The Sunni-Shia divide continues to wreak havoc on Middle Eastern diplomacy this week as multiple Arab countries and rebel groups break diplomatic ties with Iran. Following the execution of a Shi’ite Muslim cleric who spoke out against the Saudi regime, Iranian protesters stormed the Saudi Arabian Embassy in Tehran, causing this death spiral in relations between competing powers. Saudi Arabia followed up to the attacks by completely withdrawing their diplomatic mission in Iran, and will also take steps to halt air traffic and commerce between the two. Sudan and Bahrain quickly followed suit by cutting all its ties with Iran. The United Arab Emirates (UAE), which has strong ties to the Saudi Kingdom, has not taken any action on the matter.
While this predicament may seem as if it came out of the blue, it is actually the creation of a cold war that has been waged off and on for decades between Saudi Arabia and Iran. The Syrian and Yemeni Civil wars have put the two at odds more than ever before. On the Syrian front, Saudi Arabia is backing rebels fighting Syrian government forces that are allied to Iran. Iran itself has committed ground troops to the Syrian regime’s war effort. In Yemen, Saudi Arabia has intervened in the country’s civil war with a brutal bombing campaign, where pro-Iranian Houthi rebels have routed crumbling government forces. Given these facts and the confrontational nature of both countries, a diplomatic fallout may have been inevitable.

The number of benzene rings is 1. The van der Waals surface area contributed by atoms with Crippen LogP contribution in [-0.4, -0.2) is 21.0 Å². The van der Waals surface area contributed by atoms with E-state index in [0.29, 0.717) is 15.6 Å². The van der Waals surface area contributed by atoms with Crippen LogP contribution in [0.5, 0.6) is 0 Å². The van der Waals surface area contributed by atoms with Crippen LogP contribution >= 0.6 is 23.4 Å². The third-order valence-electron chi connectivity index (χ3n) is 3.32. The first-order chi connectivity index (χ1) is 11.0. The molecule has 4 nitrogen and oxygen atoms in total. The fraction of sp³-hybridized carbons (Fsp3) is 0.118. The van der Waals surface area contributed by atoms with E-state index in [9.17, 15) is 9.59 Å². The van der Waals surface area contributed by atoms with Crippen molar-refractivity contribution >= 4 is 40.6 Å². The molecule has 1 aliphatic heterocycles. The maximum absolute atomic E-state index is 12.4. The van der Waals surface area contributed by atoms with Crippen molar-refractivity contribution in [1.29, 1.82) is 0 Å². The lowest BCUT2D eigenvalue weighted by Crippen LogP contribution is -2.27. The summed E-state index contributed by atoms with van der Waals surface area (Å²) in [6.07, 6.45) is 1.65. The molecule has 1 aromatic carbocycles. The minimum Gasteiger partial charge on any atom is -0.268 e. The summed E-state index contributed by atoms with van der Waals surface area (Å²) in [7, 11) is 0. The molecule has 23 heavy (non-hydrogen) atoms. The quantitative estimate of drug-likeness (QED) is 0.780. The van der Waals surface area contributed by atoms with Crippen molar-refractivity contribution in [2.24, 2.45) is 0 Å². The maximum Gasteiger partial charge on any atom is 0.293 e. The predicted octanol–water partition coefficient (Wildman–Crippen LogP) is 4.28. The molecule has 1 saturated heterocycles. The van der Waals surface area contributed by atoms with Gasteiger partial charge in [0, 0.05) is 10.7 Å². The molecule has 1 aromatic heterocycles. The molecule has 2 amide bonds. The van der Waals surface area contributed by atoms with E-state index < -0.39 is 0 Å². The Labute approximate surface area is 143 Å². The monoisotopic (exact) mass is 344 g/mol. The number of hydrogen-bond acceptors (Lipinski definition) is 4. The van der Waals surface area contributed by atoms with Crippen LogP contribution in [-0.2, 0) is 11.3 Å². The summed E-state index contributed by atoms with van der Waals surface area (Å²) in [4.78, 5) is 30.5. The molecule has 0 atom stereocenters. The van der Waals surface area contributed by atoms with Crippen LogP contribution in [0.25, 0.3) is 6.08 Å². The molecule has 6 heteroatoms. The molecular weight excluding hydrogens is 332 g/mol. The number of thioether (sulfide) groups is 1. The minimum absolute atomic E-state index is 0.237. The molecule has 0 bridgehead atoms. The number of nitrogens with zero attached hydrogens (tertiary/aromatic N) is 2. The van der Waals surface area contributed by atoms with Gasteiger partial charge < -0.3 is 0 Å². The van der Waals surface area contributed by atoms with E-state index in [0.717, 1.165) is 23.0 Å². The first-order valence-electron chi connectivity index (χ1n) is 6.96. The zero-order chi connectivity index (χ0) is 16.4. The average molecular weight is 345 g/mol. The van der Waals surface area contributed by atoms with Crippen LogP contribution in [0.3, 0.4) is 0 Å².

With a U.N.-brokered peace talk scheduled to begin in Geneva on Jan. 25th between Syrian government and rebel forces, the U.N. worries that these heightened tensions could ruin this first concerted effort at peace. The United Nation’s work has already been ruined by this in Yemen, where a ceasefire in place since December 15th has been called off by Saudi forces.
Saudi Arabia’s call for Arab countries to join them against Iran may only be intended to isolate Iran from the Arab world, but it could get a lot more than it bargains for. The lessons of history are too often ignored. Let’s not forget that World War I, which left tens of millions dead or wounded and brought empires crashing down, started with the assassination of Archduke Ferdinand of Austria, and a complex system of alliances which dragged all of Europe into war. The situation here is not so different, and could become ugly should someone get trigger happy. Diplomacy is the solution, and without it, there is no protection from the outbreak of war.